Given that my hometown houses the Walt Whitman Museum, I liked the word “Poetry,” but mostly found the presentation to be dull and repetitive. The presenter, usually British, seemed in love with their own voices and would drone on about subjects that had no relationship to my young interest. The movie “Dead Poets Society” ignited my interest in the subject, then a summer in Florence, Italy with Florida State University’s Professor David Kirby got me jotting down my personal words of wisdom. Let it be. When Jack Nicholson declared “Rap Music” as “Poetry” to court Diane Keaton in “Something’s Gotta Give,” the senior citizen ticket buyers began to look at the Hip Hop area in a new light. “Summertime” is the next evolution of the seeds planted by William Shakespeare with the ensemble structure of the 1977 serio-comedy, “Car Wash.”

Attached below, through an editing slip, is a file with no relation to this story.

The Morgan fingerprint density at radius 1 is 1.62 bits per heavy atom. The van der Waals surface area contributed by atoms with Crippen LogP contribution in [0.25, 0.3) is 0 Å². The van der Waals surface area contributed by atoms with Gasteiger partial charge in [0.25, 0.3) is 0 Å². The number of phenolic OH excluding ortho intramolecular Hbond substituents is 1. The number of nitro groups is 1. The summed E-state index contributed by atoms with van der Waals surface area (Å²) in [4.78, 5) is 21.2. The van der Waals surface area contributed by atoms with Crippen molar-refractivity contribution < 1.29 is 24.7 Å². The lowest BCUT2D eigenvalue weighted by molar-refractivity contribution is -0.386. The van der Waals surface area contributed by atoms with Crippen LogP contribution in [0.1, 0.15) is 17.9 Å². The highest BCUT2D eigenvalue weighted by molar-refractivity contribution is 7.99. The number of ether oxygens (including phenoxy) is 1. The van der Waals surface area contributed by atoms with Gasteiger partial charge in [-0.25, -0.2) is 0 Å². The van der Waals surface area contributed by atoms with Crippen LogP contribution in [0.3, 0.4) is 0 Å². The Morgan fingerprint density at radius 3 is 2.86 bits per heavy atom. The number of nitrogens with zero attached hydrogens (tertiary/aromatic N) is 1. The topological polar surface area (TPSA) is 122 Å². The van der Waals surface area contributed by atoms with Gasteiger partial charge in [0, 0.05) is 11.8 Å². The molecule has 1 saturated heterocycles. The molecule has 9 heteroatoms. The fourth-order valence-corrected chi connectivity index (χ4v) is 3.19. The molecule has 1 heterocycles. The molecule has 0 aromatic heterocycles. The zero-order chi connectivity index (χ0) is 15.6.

as one can see from the trailer, there is no Sir John Gielgud or Sir Laurence Olivier reciting sonnets of lost ore misery. "Summertime" acknowledges the darkness of these days, but puts an emphasis on the beauty of neon lights. This movie is far more culturally diverse than a London drama, but "Summmertime" focuses upon the new cultural horizons of a young generation.